Five people in a party of fourteen were taken to hospital when a Shotover Jet boat collided with a cliff wall near Queenstown yesterday at 3pm.
Among the inured are people from Germany, the United States, Britain and New Zealand.
It’s thought that another seven people sustained minor injures and that the boat was damaged in the collision on the Shotover river upstream from Tucker’s Beach.
Coverage of the crash in Scene stated all 14 passengers were treated by ambulance officers at the beach and four Queenstown residents and a 60 year old American man were taken by ambulance to Lakes District Hospital at Frankton.
The ODT gave slightly more information about the four locals who’d been taken to hospital
“…the conditions of those taken to hospital were at the “minor end of moderate” and they were being treated for spinal injuries, chest trauma and whiplash.
The four Queenstown locals were three females, two aged 20 and one aged 59, and a 26-year-old man.
A report in today’s Herald newspaper said this was the latest in a long line of adventure tourism accidents in New Zealand:
In September 2008, *Chinese tourist Yan Wang, 42, was killed when a jetboat operated by Kawarau Jets flipped over in the Shotover River.
Earlier that year, English tourist Emily Jordan, 21, drowned while river-boarding on the Kawarau River.
Other fatalities in heli-skiing and bridge-swinging prompted the Government to outline measures to improve safety in the industry.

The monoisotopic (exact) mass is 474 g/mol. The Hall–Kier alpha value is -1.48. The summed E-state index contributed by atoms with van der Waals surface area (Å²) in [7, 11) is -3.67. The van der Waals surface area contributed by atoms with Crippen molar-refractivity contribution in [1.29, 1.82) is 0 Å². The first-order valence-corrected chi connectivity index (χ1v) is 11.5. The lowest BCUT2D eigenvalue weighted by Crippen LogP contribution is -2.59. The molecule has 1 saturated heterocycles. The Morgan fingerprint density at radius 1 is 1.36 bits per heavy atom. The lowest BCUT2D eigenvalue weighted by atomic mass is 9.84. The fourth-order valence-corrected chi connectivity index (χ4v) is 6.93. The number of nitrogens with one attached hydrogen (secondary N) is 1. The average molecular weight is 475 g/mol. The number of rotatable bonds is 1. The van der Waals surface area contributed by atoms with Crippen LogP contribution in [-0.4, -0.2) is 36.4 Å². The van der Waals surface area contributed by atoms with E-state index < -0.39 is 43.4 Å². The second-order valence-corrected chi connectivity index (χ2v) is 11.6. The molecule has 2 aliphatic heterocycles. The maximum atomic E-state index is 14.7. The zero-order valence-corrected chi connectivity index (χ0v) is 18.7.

In August, Labour Minister Kate Wilkinson announced a proposal for a compulsory registration scheme.
Under it, every commercial operator would have to sign up and pass a safety audit, which would be repeated periodically.
At present, there are health and safety requirements and external safety audits, although the latter are voluntary…read the full report here
During five years (July 1, 2004 to June 30, 2009) 39 people died in NZ in what are recorded as workplace activities. But the actual number is likely to be much higher as recreational deaths were not included. (source)
*Chinese tourist Yan Wang died when the Kawarau Jet boat she was a passenger in flipped at the confluence of the Shotover and Kawarau rivers and she was trapped beneath the boat. Seven other people were injured.
The driver of the boat was charged with driving a ship in a manner causing unnecessary danger or risk to others but was found not guilty. Read Two different jet boat trials, two different verdicts.
Died Swimming with Dolphins
A few days before Swedish tourist Anita Engman, age 56, drowned whilst swimming with dolphins in the sea off Kaikoura on Saturday 20 November 2010, she was on organised event with Encounter Kaikoura.
She had been on holiday in New Zealand with her husband and friends from Sweden.
Three other people have been killed while swimming with dolphins or whales in New Zealand, at the time of their deaths this activity was not governed by any guidelines or standards. Among them was American tourist Emily May Parker, from Denver Colorado, who was found face down in Marlborough Sound whilst on a tour with Dolphin Ecowatch Tours in October 2009
According to an article published in the Marlborough Express neither Maritime NZ nor the Department of Labour were to make any investigation into Ms Paker’s death. Even though the coroner’s investigation had yet to be completed they believed that her death was from “natural causes” and that it was a “police matter”.